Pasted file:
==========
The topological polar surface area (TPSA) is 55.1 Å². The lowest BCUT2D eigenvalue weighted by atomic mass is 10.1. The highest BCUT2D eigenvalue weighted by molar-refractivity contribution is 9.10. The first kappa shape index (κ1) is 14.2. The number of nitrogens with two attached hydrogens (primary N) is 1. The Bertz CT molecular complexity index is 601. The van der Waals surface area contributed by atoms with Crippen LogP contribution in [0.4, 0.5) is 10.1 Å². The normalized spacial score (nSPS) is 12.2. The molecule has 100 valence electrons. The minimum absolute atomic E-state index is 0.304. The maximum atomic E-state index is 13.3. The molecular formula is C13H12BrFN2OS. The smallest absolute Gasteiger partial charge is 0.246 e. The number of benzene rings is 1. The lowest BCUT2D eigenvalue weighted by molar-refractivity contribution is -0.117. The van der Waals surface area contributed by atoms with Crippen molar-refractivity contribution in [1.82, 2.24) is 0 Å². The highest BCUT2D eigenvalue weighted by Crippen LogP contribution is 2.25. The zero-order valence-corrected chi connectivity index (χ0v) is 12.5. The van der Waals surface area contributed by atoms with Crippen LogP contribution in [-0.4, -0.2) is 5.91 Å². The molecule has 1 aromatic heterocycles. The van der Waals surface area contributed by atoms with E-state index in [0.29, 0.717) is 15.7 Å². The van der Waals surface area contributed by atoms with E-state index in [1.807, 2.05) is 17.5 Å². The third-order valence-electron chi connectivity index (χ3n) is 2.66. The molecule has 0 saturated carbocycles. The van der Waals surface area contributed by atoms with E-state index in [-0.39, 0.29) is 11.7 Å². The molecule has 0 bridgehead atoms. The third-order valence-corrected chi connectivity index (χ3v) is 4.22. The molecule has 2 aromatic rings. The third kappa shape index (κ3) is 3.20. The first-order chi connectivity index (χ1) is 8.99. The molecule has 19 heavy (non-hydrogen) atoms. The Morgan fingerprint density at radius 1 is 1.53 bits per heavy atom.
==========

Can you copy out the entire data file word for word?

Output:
The topological polar surface area (TPSA) is 55.1 Å². The lowest BCUT2D eigenvalue weighted by atomic mass is 10.1. The highest BCUT2D eigenvalue weighted by molar-refractivity contribution is 9.10. The first kappa shape index (κ1) is 14.2. The number of nitrogens with two attached hydrogens (primary N) is 1. The Bertz CT molecular complexity index is 601. The van der Waals surface area contributed by atoms with Crippen LogP contribution in [0.4, 0.5) is 10.1 Å². The normalized spacial score (nSPS) is 12.2. The molecule has 100 valence electrons. The minimum absolute atomic E-state index is 0.304. The maximum atomic E-state index is 13.3. The molecular formula is C13H12BrFN2OS. The smallest absolute Gasteiger partial charge is 0.246 e. The number of benzene rings is 1. The lowest BCUT2D eigenvalue weighted by molar-refractivity contribution is -0.117. The van der Waals surface area contributed by atoms with Crippen molar-refractivity contribution in [1.82, 2.24) is 0 Å². The highest BCUT2D eigenvalue weighted by Crippen LogP contribution is 2.25. The zero-order valence-corrected chi connectivity index (χ0v) is 12.5. The van der Waals surface area contributed by atoms with Crippen LogP contribution in [-0.4, -0.2) is 5.91 Å². The molecule has 1 aromatic heterocycles. The van der Waals surface area contributed by atoms with E-state index in [0.29, 0.717) is 15.7 Å². The van der Waals surface area contributed by atoms with E-state index in [1.807, 2.05) is 17.5 Å². The third-order valence-electron chi connectivity index (χ3n) is 2.66. The molecule has 0 saturated carbocycles. The van der Waals surface area contributed by atoms with E-state index in [-0.39, 0.29) is 11.7 Å². The molecule has 0 bridgehead atoms. The third-order valence-corrected chi connectivity index (χ3v) is 4.22. The molecule has 2 aromatic rings. The third kappa shape index (κ3) is 3.20. The first-order chi connectivity index (χ1) is 8.99. The molecule has 19 heavy (non-hydrogen) atoms. The Morgan fingerprint density at radius 1 is 1.53 bits per heavy atom.